WASHINGTON (AP) — A man carrying a Confederate battle flag stormed the U.S. Capitol with his son because they intended to stop Congress from certifying President Joe Biden’s 2020 electoral victory, prosecutors argued Tuesday at the close of the men’s trial.
A federal judge, not a jury, will decide if Delaware residents Kevin Seefried and his adult son, Hunter, are guilty of a felony obstruction charge and several misdemeanor offenses stemming from the Capitol riot on Jan. 6, 2021.
U.S. District Judge Trevor McFadden didn’t immediately issue a verdict from the bench after hearing attorneys’ closing arguments. He told them to return to court on Wednesday afternoon.
Defense attorneys argued that the Seefrieds had no intention of disrupting the joint session for Congress to certify the Electoral College vote when they entered the Capitol.
Widely published photographs showed Kevin Seefried carrying a Confederate battle flag inside the Capitol after he and Hunter Seefried, then 22, entered the building through a broken window.
Eugene Ohm, one of Kevin Seefried’s lawyers, drew a distinction between rioters who merely trespassed and those who went inside the Capitol to interfere with Congress. Ohm said prosecutors have “sometimes blurred” that line, including in the Seefrieds’ case.
Jan. 6 hearings: What we’ve learned, and what’s next
Ex-WVa councilman gets 45-day sentence in Capitol riot case
1/6 panel postpones hearing with ex-Justice Dept. officials
Police: Republican’s tour of Capitol complex not suspicious
Edson Bostic, Hunter Seefried’s attorney, said prosecutors are asking McFadden to “take a lot of leaps” without evidence that his client intended to stop the vote count on Jan. 6.
“No one said that he was angry,” Bostic said. “No one said that he was hostile or aggressive in his interaction with the Capitol police.”
Assistant U.S. Attorney Benet Kearney said the Seefrieds’ conduct and words, captured on video, made their intentions “crystal clear.”
“They thought the election was stolen and they were upset about it,” Kearney said.
McFadden, whom President Donald Trump nominated in 2017, presided over two previous bench trials for Capitol riot defendants. He acquitted one of all charges and partially acquitted another.
The Seefrieds’ trial included the first public testimony of Capitol Police officer Eugene Goodman, who has been lauded for his bravery during the Jan. 6, 2021, attack by a mob of Trump supporters. Goodman led a group of rioters away from the Senate chamber as senators and then-Vice President Mike Pence were being evacuated. He also directed Sen. Mitt Romney, R-Utah, to turn around and head away from the mob.
Goodman encountered Kevin Seefried before the mob chased the officer up a set of stairs. The officer said the elder Seefried cursed at him and jabbed at him with the base end of his flagpole three or four times without making contact with him.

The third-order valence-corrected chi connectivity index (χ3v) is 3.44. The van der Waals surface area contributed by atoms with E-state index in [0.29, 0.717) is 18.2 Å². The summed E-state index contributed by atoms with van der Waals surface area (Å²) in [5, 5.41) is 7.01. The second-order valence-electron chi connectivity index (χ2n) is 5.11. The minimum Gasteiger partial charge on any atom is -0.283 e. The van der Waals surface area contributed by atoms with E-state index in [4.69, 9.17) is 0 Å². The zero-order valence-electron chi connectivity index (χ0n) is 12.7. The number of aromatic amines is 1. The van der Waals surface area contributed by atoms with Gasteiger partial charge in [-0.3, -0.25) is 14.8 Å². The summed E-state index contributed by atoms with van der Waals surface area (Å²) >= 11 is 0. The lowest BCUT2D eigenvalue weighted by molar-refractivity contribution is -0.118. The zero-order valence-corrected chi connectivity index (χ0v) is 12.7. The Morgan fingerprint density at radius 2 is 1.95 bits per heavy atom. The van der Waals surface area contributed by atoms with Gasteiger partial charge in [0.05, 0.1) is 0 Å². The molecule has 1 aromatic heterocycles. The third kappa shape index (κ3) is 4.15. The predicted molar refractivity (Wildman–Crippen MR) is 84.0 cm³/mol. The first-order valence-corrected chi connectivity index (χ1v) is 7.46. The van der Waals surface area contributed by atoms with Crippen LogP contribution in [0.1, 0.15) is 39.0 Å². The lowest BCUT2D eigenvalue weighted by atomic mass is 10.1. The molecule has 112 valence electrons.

Another Capitol police officer who confronted the mob near the Senate chamber recalled that Kevin Seefried asked, “Why are you protecting them?”
“I assumed he was talking about Congress,” Officer Brian Morgan testified.
The charges against both Kevin and Hunter Seefried include one felony count: obstruction of an official proceeding. They weren’t charged with assaulting any officers.
Neither defendant testified at their trial.
The father and son traveled to Washington from their home in Laurel, Delaware, to hear Trump’s speech at the “Stop the Steal” rally on Jan. 6. They were among the first rioters to approach the building near the Senate Wing Door, according to prosecutors.
After watching other rioters use a police shield and a wooden plank to break a window, Hunter Seefried used a gloved fist to clear a shard of glass in one of the broken windowpanes, prosecutors said.
FBI agents said they didn’t find any evidence linking Kevin Seefried or his son to any far-right extremist groups. Kevin Seefried told an agent that he didn’t view the Confederate flag as a symbol of racist hate.
In April, McFadden acquitted New Mexico resident Matthew Martin of misdemeanor charges that he illegally entered the Capitol and engaged in disorderly conduct after he walked into the building.
In March, McFadden acquitted a New Mexico elected official, Couy Griffin, of engaging in disorderly conduct but convicted him of illegally entering restricted Capitol grounds.
Separately on Tuesday, a former city councilman in West Virginia was sentenced to 45 days in prison for breaching the Capitol during the riot. Eric Barber was sentenced by a federal judge in Washington for his December guilty plea to a misdemeanor count of illegally entering the Capitol.
Barber also was given a seven-day sentence, which the judge suspended, for stealing a portable battery charger from a media stand inside the Capitol.
Barber was ordered to pay $500 restitution for damage done to the Capitol and for the cost of the charger.
More than 800 cases have been brought so far in the largest prosecution in Justice Department history. So far, the criminal investigation has focused primarily on the hundreds of Trump supporters who broke through police barricades, shattered windows, attacked officers and stormed into the Capitol.
More than 300 other defendants have pleaded guilty to riot offenses, mostly misdemeanors. Approximately 100 others have trial dates in 2022 or 2023.